I’ve read the book; now what?

What a roller coaster Howard Rheingold’s Net Smart book has been: he tugged me down into startling awareness how addicted I am to digital communication and observation and connection, threw open the curtains to my vulnerability to surveillance (targeted ads, cookies, etc.), highlighted ways people are misinformed with all the crap online, and generally forced me to look at technology for once. As a non-essential part to life. Once I was fully frazzled, I read chapter 6.

What is the purpose of the book, just to help me realize I shouldn’t put my phone in a zipped plastic bag and bring it in the shower with me just in case someone texts me? No. As Rheingold says, “There is no influence without knowledge and effort” (p. 253). We as a class have read about his five (timely) essential literacies and the strengths and weaknesses of social media and networks and doing good and doing bad. That’s the knowledge part. So, if we want to influence, to be a catalyst for change, what effort are we willing to make?

Posted on October 26, 2014, in Social Media, Technology. Bookmark the permalink. 6 Comments.

  1. We are definitely in the same ballpark. I feel a certain sense of responsibility now that we have been given this knowledge. To do nothing seems like wasted potential or at least a wasted opportunity. When addressing how much effort one is willing to put into a task, I think we must know what our goal will be. As I discussed in my post, what is your goal? What will you do with this knowledge?

  2. I am right with you on this one, Carolyn. After reading through Rheingold’s chapters and Turkle’s work, I was increasingly aware of how subtle the connections of technology have with my daily life. (However, I keep reading old-school: paperback only, baby!). Your post reminded me of this video: http://www.huffingtonpost.com/2014/10/01/prince-ea-video_n_5916354.html

    I’ve intentionally started asking friends to put their phones down during dinners or hangout times, and have even made a competition of it. Everyone must put their phone face down on the table, in a stack. The first person to check their phone BEFORE the bills arrive must pay for everyone’s meal. You would think I had asked people to sacrifice their first born children! What was most interesting was WHY everyone was on their phone: to post about hanging out with friends!

  3. Excellent post and great comments already about how to make changes in your personal lives. My question to you all now is, what are you to do in your professional lives if your job pushes you to be connected all of the time or work across time zones? I know it’s manageable, and even I have extensive email policies I share with my undergraduates, but that doesn’t mean I don’t still get emails mere hours before a paper is due. Does the student expect me to answer right away? If I do, will that reinforce the idea that I am available 24/7? Since I see most of these undergrads on campus every Tuesday and Thursday I usually don’t answer and just wait to speak to them, but I wonder if our laptop campus is creating a new generation of hyper-connected, technology-dependent students…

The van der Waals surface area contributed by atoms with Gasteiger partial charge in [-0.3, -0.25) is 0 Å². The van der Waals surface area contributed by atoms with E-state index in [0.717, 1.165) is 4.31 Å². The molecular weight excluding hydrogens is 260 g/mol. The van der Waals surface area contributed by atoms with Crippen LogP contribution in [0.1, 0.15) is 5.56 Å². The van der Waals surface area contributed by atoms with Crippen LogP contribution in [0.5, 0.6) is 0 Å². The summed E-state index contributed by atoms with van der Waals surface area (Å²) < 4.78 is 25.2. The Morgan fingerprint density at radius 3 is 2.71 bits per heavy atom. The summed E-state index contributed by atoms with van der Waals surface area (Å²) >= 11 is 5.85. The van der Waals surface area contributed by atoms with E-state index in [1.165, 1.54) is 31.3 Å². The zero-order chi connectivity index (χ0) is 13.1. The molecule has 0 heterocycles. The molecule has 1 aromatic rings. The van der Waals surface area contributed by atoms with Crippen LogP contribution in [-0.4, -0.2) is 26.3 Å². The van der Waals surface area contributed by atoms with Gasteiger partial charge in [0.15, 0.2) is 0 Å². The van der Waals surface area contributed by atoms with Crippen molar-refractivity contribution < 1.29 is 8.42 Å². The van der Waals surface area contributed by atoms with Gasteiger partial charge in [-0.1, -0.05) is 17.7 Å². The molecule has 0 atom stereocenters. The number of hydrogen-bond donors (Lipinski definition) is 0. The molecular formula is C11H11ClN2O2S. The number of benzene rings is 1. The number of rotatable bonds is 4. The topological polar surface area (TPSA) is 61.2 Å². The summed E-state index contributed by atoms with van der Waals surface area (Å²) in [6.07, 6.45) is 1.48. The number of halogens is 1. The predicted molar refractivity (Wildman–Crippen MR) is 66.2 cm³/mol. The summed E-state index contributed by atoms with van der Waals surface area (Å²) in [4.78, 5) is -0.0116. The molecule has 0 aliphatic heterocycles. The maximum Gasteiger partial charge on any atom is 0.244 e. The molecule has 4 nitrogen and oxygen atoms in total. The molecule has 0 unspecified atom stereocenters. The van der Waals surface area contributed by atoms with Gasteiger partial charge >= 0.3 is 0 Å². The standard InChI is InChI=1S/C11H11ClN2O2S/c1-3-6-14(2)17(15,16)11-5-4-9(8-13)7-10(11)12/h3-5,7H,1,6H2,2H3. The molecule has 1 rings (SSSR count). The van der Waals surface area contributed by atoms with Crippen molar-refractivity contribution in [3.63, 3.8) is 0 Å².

4. I really do love technology. I’ve been finding it really difficult to remember things lately, so I literally put every single task and thing I have to do in a day on my Google Calendar. Everything from “work on midterm” to “buy cat litter” is on my Google Calendar. Writing myself a paper list doesn’t seem to do much for me because the paper gets lost in my pocket. Most importantly, I realized, the paper is not interactive. The paper list doesn’t rumble or beep in my pocket 10 minutes before my scheduled task. My phone does and quite honestly, I would feel rather lost without it.

    However, when it comes to social media and other non-essential things – I don’t freak out as much. I know that I can check all of these things on a computer, where I can sit back in a chair and relax and process things better.

    Rheingold’s book does make me feel like I need to take more responsibility over my actions on the Internet. I need to stop being so passive and open myself up to not only consume information, but to actively take part in it as well.

  5. natashajmceachin

    This is the second time I’m seeing a post of this nature this week, I honestly think the purpose of this book is awareness.

  6. Although a reader of Rheingold’s book would be aware of different ways to function online, I have to politely disagree that awareness was his intention when writing the book. The book, in its entirety, is a blueprint for utilizing online networks for your benefit by exercising the concepts he lays out. To me, even the title “How to Thrive Online” suggests active participation. What we choose to do with the knowledge gained is entirely up to the individual reader and doesn’t make one person better than anyone else, no matter how they choose to use it.

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